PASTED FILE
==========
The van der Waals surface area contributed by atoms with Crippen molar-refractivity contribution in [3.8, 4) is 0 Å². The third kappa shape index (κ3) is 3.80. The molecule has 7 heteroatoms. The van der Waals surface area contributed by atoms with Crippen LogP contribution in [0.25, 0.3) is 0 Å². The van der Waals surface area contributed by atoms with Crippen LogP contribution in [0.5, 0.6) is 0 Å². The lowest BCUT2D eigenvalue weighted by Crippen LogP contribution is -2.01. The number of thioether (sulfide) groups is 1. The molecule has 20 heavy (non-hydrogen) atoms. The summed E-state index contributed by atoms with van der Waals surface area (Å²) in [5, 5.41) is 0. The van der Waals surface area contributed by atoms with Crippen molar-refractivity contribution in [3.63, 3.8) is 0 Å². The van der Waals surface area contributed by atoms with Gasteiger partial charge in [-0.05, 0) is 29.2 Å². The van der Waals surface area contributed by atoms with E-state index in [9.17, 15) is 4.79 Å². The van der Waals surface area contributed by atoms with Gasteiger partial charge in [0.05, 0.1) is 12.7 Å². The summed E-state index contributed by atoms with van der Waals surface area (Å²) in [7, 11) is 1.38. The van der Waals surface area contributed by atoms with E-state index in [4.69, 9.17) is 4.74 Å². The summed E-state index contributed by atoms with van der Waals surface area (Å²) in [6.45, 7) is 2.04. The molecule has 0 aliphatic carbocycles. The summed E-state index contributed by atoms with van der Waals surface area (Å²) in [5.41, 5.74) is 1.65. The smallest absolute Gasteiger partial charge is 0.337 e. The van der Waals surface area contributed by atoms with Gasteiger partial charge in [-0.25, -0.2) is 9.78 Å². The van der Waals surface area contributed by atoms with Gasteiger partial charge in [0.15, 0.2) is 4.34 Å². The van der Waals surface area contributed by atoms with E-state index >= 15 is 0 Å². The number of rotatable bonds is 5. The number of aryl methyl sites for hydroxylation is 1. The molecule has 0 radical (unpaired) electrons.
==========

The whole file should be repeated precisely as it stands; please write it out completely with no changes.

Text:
The van der Waals surface area contributed by atoms with Crippen molar-refractivity contribution in [3.8, 4) is 0 Å². The third kappa shape index (κ3) is 3.80. The molecule has 7 heteroatoms. The van der Waals surface area contributed by atoms with Crippen LogP contribution in [0.25, 0.3) is 0 Å². The van der Waals surface area contributed by atoms with Crippen LogP contribution in [0.5, 0.6) is 0 Å². The lowest BCUT2D eigenvalue weighted by Crippen LogP contribution is -2.01. The number of thioether (sulfide) groups is 1. The molecule has 20 heavy (non-hydrogen) atoms. The summed E-state index contributed by atoms with van der Waals surface area (Å²) in [5, 5.41) is 0. The van der Waals surface area contributed by atoms with Crippen molar-refractivity contribution in [3.63, 3.8) is 0 Å². The van der Waals surface area contributed by atoms with Gasteiger partial charge in [-0.05, 0) is 29.2 Å². The van der Waals surface area contributed by atoms with E-state index in [9.17, 15) is 4.79 Å². The van der Waals surface area contributed by atoms with Gasteiger partial charge in [0.05, 0.1) is 12.7 Å². The summed E-state index contributed by atoms with van der Waals surface area (Å²) in [7, 11) is 1.38. The van der Waals surface area contributed by atoms with E-state index in [4.69, 9.17) is 4.74 Å². The summed E-state index contributed by atoms with van der Waals surface area (Å²) in [6.45, 7) is 2.04. The molecule has 0 aliphatic carbocycles. The summed E-state index contributed by atoms with van der Waals surface area (Å²) in [5.41, 5.74) is 1.65. The smallest absolute Gasteiger partial charge is 0.337 e. The van der Waals surface area contributed by atoms with Gasteiger partial charge in [-0.25, -0.2) is 9.78 Å². The van der Waals surface area contributed by atoms with Gasteiger partial charge in [0.15, 0.2) is 4.34 Å². The van der Waals surface area contributed by atoms with E-state index >= 15 is 0 Å². The number of rotatable bonds is 5. The number of aryl methyl sites for hydroxylation is 1. The molecule has 0 radical (unpaired) electrons.